The 15-year-old who was shot the weekend of May 8, 2009, was one of the most intelligent, determined, well-mannered young men I have ever encountered. He represented a person who had worked against the probabilities by acquiring a “double promotion,” moving up a grade level so that he could graduate from middle school.
I had the privilege of tutoring Soheil Turner in math during the summer of 2008. Although I usually request money in advance for tutoring, I really wouldn’t have had a problem tutoring him for free, because he was such an impressive individual. One of the areas we worked on was slopes, the equation of the line — sort of a mixture of geometry and algebra, the type of mathematics one might use for building, architecture or construction engineering.
Ordinarily, someone his age would have given up on formal education and looked for a shortcut in order to achieve success. It is as though the person who took his life by firing two bullets into his head — a case of mistaken identity — represented a philosophy that said, “You’re expendable. There’s a better reason for you to die than to live. Your striving to master academic disciplines is not important. Your intelligence needs to be short-circuited.”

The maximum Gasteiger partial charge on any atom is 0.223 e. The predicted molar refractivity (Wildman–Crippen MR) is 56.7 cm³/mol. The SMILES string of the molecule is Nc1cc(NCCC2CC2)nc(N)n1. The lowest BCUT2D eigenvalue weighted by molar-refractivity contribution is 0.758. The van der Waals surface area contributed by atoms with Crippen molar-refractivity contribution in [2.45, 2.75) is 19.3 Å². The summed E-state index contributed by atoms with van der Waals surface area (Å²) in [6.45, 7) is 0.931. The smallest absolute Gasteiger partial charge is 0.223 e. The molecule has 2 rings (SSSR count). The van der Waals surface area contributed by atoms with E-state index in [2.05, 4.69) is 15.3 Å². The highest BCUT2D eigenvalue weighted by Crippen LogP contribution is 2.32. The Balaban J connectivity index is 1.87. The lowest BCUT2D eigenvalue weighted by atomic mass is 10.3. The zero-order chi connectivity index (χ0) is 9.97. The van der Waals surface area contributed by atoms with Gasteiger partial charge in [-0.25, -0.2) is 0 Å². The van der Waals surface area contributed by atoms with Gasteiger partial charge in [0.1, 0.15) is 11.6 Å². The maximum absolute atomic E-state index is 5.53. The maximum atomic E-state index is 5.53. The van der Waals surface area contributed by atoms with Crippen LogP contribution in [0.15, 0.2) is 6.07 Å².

What could the shooter have been thinking?
This event was not just an isolated incident of an innocent person who was viciously attacked. More than one person who could have potentially made a great contribution to the community and to society has lost his or her life to gun violence.
Most people from Roxbury look toward education as one of the main roads toward our progress as a people. We need to look inward, no matter what role we play in the world, and ask ourselves: Do we want to build or destroy?
Do we want to truly know, or think that having a weapon means you know everything? Does that gun do our thinking for us, or do we use our brains?
One thing I learned from Soheil’s death is that no matter what we achieve academically, sometimes there are other obstacles to achieving our goals that have nothing to do with our ability to solve difficult problems or do well in school. Yet it is very important to not get discouraged or intimidated. Often the person with the weapon who resorts to violence is actually very frightened about something his or herself.
In my opinion, the world as it is today doesn’t deserve someone like Soheil Turner. We definitely need to do what we can to help our positive young men and young women to succeed, survive, make this world a better place to live, and keep hope alive.